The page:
Sabbath mode, also known as Shabbos mode (Ashkenazi pronunciation) or Shabbat mode, is a feature in many modern home appliances, including ovens and refrigerators, which is intended to allow the appliances to be used (subject to various constraints) by Shabbat-observant Jews on the Shabbat and Jewish holidays. The mode usually overrides the usual, everyday operation of the electrical appliance and makes the operation of the appliance comply with the rules of Halakha (Jewish law).
Halakha forbids Jews from doing creative work on the Shabbat. Observant Jews interpret this to include various activities including making a fire, preparing food, or even closing a switch or pressing an electronic button. A range of technology solutions have been created for those who need to use electronic (or electronic-controlled) devices on the Shabbat, including a special "sabbath mode" for otherwise standard appliances.
Use of the term Sabbath mode has been made by manufacturers and does not always guarantee full compliance with religious requirements. Appliances sold with certification from a halachic certification authority will have been audited and judged to be compliant with that authority's requirements.
While according to Halakha, raw food may not be cooked on the Shabbat, food that was already cooked beforehand may be kept warm until mealtime. In the past, the Sabbath observant would leave their food heating on the stove where it had been covered with a blech (metal sheet), or in the oven in which had been cooked before the onset of Sabbath. Contemporary consumers seek to use their kitchen's oven to keep food hot for Sabbath consumption, but must be assured that in opening the door to retrieve food, no Sabbath laws will be inadvertently contravened. An example of this would be ovens which are programmed to remove power from their heating element when the door is opened - use of this oven would not be possible on the Sabbath without making modifications.
On weekday holidays (Yom Tov), food may be cooked, but turning the heat on is prohibited. On these festive days the domestic needs of the Sabbath observant consumer may require that their oven be heated over a period of as much as 72 hours to allow for cooking during the festival. In the past, one would simply light a stove or oven before the festival began, and its heat was used over the course of the coming days. In recent decades, however, appliance manufacturers have instituted safety features which present a challenge to festival use. One typical challenge is the auto-shut-off which automatically shuts off the heat after a predetermined number of hours.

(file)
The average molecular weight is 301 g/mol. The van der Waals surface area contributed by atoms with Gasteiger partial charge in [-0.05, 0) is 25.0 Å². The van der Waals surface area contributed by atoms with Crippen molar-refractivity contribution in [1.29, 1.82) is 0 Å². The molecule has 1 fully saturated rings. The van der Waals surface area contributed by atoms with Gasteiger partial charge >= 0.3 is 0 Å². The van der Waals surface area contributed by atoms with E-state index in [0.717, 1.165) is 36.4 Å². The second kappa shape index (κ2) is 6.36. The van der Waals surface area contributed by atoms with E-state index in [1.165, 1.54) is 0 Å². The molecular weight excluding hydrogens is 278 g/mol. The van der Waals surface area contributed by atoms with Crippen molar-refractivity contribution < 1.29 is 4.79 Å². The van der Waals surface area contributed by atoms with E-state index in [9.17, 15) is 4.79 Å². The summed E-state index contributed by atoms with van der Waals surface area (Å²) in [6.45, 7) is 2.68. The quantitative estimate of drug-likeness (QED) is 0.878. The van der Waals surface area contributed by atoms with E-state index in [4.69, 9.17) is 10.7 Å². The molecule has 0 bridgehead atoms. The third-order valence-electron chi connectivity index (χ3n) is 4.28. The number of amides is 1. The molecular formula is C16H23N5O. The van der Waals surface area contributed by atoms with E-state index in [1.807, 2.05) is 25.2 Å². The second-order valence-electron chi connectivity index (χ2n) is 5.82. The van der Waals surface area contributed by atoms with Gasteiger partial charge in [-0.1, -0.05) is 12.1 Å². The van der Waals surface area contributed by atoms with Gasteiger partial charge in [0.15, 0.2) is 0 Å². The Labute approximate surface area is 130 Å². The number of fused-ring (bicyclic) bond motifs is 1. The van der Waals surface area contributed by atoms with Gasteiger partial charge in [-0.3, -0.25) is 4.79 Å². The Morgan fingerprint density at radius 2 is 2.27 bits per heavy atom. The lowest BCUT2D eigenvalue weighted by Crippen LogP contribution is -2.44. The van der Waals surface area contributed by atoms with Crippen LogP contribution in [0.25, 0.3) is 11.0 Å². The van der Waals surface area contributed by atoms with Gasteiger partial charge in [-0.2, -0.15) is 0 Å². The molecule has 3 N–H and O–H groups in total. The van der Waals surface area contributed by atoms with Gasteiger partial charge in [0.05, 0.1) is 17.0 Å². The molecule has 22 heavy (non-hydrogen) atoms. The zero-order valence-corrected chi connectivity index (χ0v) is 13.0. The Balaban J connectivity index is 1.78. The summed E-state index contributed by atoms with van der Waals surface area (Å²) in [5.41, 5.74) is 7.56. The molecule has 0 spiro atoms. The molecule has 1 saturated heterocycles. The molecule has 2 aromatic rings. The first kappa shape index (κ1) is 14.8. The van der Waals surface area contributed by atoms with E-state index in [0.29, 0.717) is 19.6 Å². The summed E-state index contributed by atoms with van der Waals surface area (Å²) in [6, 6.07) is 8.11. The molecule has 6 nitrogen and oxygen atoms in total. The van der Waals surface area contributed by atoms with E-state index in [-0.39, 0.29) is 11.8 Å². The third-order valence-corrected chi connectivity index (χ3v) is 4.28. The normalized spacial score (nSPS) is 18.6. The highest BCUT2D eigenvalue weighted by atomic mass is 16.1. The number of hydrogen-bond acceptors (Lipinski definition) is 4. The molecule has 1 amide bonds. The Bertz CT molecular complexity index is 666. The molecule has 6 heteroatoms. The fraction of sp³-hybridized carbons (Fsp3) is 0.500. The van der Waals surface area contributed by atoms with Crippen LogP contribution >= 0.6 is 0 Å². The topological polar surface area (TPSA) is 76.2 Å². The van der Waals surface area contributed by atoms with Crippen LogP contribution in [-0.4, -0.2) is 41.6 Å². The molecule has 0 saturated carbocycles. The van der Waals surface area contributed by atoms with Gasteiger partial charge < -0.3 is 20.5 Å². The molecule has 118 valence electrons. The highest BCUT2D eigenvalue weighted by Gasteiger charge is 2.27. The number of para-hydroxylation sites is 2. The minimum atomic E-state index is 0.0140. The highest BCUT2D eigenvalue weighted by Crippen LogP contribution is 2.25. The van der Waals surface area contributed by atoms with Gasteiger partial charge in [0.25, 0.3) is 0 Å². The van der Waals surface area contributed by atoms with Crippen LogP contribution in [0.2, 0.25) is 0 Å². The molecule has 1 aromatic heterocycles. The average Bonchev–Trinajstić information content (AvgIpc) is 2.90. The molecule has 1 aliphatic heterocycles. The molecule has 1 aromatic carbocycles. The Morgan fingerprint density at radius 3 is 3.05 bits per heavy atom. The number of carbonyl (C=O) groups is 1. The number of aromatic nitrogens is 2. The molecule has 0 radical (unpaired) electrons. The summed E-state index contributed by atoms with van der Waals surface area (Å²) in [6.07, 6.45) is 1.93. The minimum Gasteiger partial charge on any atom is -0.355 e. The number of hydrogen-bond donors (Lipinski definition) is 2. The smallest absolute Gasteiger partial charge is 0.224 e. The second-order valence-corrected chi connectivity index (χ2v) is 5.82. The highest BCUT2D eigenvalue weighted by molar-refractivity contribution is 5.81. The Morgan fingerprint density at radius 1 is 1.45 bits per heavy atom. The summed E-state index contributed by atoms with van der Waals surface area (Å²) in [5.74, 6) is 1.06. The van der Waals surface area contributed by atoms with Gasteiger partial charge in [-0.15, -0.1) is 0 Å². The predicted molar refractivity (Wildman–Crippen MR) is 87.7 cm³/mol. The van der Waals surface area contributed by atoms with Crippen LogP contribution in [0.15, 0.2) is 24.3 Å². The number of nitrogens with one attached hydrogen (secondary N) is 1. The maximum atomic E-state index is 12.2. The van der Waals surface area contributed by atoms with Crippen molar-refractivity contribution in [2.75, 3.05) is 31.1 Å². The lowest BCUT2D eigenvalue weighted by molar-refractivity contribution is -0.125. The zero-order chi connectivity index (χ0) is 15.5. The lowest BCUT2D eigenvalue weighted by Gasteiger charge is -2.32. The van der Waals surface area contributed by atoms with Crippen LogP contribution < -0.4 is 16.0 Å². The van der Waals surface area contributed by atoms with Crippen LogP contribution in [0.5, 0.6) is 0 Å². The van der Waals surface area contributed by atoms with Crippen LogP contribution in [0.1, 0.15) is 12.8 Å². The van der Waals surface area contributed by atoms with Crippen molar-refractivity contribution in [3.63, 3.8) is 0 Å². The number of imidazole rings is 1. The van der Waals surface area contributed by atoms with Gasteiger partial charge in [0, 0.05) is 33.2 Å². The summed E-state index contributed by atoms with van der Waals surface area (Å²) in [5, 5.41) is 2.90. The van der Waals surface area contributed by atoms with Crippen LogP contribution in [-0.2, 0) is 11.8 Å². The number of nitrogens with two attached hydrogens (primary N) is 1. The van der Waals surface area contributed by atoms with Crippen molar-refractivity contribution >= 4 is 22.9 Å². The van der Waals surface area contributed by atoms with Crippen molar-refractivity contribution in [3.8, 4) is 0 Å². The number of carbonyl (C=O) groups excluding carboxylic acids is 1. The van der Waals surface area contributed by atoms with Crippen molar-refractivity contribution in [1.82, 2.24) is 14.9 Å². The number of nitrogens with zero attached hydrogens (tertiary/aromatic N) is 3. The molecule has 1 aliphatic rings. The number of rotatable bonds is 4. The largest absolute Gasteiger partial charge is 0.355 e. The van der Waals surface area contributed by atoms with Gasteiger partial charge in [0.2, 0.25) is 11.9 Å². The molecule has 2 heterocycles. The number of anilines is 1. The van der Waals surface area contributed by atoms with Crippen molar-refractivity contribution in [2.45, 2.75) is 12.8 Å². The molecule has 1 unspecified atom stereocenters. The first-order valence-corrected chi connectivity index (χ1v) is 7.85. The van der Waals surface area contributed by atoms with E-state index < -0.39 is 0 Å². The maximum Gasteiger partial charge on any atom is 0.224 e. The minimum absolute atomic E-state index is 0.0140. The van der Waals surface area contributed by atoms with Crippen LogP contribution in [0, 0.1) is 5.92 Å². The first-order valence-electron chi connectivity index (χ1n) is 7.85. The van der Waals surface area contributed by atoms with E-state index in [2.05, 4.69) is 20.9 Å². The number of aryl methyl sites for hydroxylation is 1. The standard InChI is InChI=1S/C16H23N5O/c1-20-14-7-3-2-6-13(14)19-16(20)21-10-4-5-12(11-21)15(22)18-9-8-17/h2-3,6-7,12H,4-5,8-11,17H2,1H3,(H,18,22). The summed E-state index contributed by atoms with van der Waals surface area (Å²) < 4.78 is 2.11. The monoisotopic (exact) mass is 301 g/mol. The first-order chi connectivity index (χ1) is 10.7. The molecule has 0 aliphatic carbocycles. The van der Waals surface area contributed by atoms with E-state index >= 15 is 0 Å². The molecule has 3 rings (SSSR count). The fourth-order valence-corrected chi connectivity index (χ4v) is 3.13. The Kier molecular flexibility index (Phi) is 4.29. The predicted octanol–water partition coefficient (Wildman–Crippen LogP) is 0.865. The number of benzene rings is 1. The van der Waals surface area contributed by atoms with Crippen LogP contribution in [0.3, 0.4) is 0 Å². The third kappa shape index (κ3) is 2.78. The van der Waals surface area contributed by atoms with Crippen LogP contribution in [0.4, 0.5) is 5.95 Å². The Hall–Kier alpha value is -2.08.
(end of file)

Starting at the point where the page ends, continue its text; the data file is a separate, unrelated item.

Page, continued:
For an appliance to be compliant with religious requirements when Shabbat mode is operating, the standard six- or twelve-hour automatic shutoff should be overridden, and all lights and displays (for example, a light that might go on when the door is opened) should be disabled. However, a number of manufacturers have not dealt with the issues caused by the heating elements and the thermostats, which in some sabbath modes continue to operate as normal, which is in contradiction to normative halachic opinion. Some models do not even take care of the issue of the lights.
In more recently designed ovens, Shabbat mode will often feature the ability to adjust the temperature of the oven without any feedback to the operator of the oven. According to the prevailing Orthodox opinion and the minority Conservative view, this is not relevant to the Shabbat, but is useful on some holidays, when adjusting the heat is allowed, but changing a digital readout on the control panel is not.
With some Shabbat mode ovens that are controlled using a keypad to set the temperature, there is a random delay triggered after a button is pressed before the temperature change takes place.
In June 2008, nine Haredi poskim signed a public pronouncement (Kol Koreh) stating that it was forbidden to raise or lower the temperature by reprogramming on Yom Tov using the Star-K Kosher Certification approved Shabbat Mode feature. The pronouncement referred to the differing opinion of Rabbi Moshe Heinemann (although without explicitly mentioning Rabbi Heinemann by name) as a minority opinion (Da'as Yachid) that should not be relied upon. However, Rabbi Heinemann said that he continued to stand by his opinion that it is permissible.
A Shabbat mode refrigerator includes, at a minimum, the ability to disable all lights or other electrical activity from occurring when the refrigerator door is opened. Some Shabbat mode refrigerators include a timer for the compressor so that opening the door, which would normally indirectly cause the compressor to turn on as soon as the temperature rises, will have no immediate effect on the electrical operation of the appliance.
A Shabbat lamp is a special lamp that has movable parts to expose or block out its light so it can be turned "on" or "off" while its power physically remains on.